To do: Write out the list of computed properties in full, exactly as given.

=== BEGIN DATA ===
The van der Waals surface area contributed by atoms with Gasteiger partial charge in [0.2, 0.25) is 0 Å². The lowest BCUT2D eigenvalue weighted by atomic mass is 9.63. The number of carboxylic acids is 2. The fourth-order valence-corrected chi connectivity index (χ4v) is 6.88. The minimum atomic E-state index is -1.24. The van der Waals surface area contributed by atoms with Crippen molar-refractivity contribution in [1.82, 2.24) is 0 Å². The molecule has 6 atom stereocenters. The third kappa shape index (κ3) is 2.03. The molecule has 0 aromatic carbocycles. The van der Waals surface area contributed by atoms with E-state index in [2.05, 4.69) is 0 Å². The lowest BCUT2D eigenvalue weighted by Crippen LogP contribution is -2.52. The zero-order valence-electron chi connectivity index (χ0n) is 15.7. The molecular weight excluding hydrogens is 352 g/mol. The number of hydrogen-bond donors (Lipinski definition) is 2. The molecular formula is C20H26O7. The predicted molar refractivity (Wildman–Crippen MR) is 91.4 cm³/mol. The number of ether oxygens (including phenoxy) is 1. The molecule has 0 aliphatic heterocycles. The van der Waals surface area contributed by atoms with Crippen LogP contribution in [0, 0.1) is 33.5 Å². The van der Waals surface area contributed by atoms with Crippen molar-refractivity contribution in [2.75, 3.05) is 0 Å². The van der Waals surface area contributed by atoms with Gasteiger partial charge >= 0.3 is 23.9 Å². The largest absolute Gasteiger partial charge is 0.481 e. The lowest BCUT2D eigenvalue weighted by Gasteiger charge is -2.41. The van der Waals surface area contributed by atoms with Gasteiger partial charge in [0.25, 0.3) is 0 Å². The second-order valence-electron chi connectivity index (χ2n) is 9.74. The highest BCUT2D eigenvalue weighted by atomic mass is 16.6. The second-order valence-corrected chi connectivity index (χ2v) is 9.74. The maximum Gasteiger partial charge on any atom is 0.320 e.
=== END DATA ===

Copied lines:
The van der Waals surface area contributed by atoms with Gasteiger partial charge in [0.2, 0.25) is 0 Å². The lowest BCUT2D eigenvalue weighted by atomic mass is 9.63. The number of carboxylic acids is 2. The fourth-order valence-corrected chi connectivity index (χ4v) is 6.88. The minimum atomic E-state index is -1.24. The van der Waals surface area contributed by atoms with Crippen molar-refractivity contribution in [1.82, 2.24) is 0 Å². The molecule has 6 atom stereocenters. The third kappa shape index (κ3) is 2.03. The molecule has 0 aromatic carbocycles. The van der Waals surface area contributed by atoms with E-state index in [2.05, 4.69) is 0 Å². The lowest BCUT2D eigenvalue weighted by Crippen LogP contribution is -2.52. The zero-order valence-electron chi connectivity index (χ0n) is 15.7. The molecular weight excluding hydrogens is 352 g/mol. The number of hydrogen-bond donors (Lipinski definition) is 2. The molecular formula is C20H26O7. The predicted molar refractivity (Wildman–Crippen MR) is 91.4 cm³/mol. The number of ether oxygens (including phenoxy) is 1. The molecule has 0 aliphatic heterocycles. The van der Waals surface area contributed by atoms with Crippen LogP contribution in [0, 0.1) is 33.5 Å². The van der Waals surface area contributed by atoms with Crippen molar-refractivity contribution in [2.75, 3.05) is 0 Å². The van der Waals surface area contributed by atoms with Gasteiger partial charge >= 0.3 is 23.9 Å². The largest absolute Gasteiger partial charge is 0.481 e. The lowest BCUT2D eigenvalue weighted by Gasteiger charge is -2.41. The van der Waals surface area contributed by atoms with Gasteiger partial charge in [0.25, 0.3) is 0 Å². The second-order valence-electron chi connectivity index (χ2n) is 9.74. The highest BCUT2D eigenvalue weighted by atomic mass is 16.6. The second-order valence-corrected chi connectivity index (χ2v) is 9.74. The maximum Gasteiger partial charge on any atom is 0.320 e.